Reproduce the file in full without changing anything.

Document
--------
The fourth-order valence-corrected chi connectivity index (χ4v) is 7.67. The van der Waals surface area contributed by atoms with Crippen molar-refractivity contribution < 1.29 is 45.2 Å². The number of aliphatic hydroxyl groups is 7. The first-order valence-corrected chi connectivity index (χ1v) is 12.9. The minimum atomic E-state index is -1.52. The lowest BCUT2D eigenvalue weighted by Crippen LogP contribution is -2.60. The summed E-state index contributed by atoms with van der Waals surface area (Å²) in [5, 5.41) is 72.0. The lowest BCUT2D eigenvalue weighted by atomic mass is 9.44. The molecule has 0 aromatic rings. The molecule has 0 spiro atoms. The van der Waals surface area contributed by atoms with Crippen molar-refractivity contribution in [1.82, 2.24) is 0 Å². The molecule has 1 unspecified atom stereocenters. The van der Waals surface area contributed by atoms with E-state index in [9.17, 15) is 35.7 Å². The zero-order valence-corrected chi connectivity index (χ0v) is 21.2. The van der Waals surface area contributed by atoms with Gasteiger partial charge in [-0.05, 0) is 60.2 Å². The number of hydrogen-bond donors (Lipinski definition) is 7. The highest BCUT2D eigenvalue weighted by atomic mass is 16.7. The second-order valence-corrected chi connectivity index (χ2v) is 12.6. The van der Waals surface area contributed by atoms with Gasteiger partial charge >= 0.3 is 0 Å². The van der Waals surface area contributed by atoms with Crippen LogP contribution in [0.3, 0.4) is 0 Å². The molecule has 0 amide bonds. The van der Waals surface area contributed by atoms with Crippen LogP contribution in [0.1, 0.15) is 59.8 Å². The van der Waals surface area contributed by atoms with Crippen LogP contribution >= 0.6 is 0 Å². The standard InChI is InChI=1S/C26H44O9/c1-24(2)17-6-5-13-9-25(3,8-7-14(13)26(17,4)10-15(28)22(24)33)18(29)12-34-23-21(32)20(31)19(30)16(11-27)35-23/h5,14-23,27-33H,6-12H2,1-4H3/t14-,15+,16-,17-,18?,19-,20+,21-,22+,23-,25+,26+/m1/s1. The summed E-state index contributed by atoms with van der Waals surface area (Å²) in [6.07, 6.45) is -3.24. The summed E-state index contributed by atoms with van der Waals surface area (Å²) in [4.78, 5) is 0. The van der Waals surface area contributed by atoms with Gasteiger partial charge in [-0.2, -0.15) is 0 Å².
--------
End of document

The fourth-order valence-corrected chi connectivity index (χ4v) is 7.67. The van der Waals surface area contributed by atoms with Crippen molar-refractivity contribution < 1.29 is 45.2 Å². The number of aliphatic hydroxyl groups is 7. The first-order valence-corrected chi connectivity index (χ1v) is 12.9. The minimum atomic E-state index is -1.52. The lowest BCUT2D eigenvalue weighted by Crippen LogP contribution is -2.60. The summed E-state index contributed by atoms with van der Waals surface area (Å²) in [5, 5.41) is 72.0. The lowest BCUT2D eigenvalue weighted by atomic mass is 9.44. The molecule has 0 aromatic rings. The molecule has 0 spiro atoms. The van der Waals surface area contributed by atoms with Crippen molar-refractivity contribution in [1.82, 2.24) is 0 Å². The molecule has 1 unspecified atom stereocenters. The van der Waals surface area contributed by atoms with E-state index in [9.17, 15) is 35.7 Å². The zero-order valence-corrected chi connectivity index (χ0v) is 21.2. The van der Waals surface area contributed by atoms with Gasteiger partial charge in [-0.05, 0) is 60.2 Å². The number of hydrogen-bond donors (Lipinski definition) is 7. The highest BCUT2D eigenvalue weighted by atomic mass is 16.7. The second-order valence-corrected chi connectivity index (χ2v) is 12.6. The van der Waals surface area contributed by atoms with Gasteiger partial charge >= 0.3 is 0 Å². The van der Waals surface area contributed by atoms with Crippen LogP contribution in [0.3, 0.4) is 0 Å². The molecule has 0 amide bonds. The van der Waals surface area contributed by atoms with Crippen LogP contribution in [0.1, 0.15) is 59.8 Å². The van der Waals surface area contributed by atoms with Crippen LogP contribution >= 0.6 is 0 Å². The standard InChI is InChI=1S/C26H44O9/c1-24(2)17-6-5-13-9-25(3,8-7-14(13)26(17,4)10-15(28)22(24)33)18(29)12-34-23-21(32)20(31)19(30)16(11-27)35-23/h5,14-23,27-33H,6-12H2,1-4H3/t14-,15+,16-,17-,18?,19-,20+,21-,22+,23-,25+,26+/m1/s1. The summed E-state index contributed by atoms with van der Waals surface area (Å²) in [6.07, 6.45) is -3.24. The summed E-state index contributed by atoms with van der Waals surface area (Å²) in [4.78, 5) is 0. The van der Waals surface area contributed by atoms with Gasteiger partial charge in [-0.2, -0.15) is 0 Å².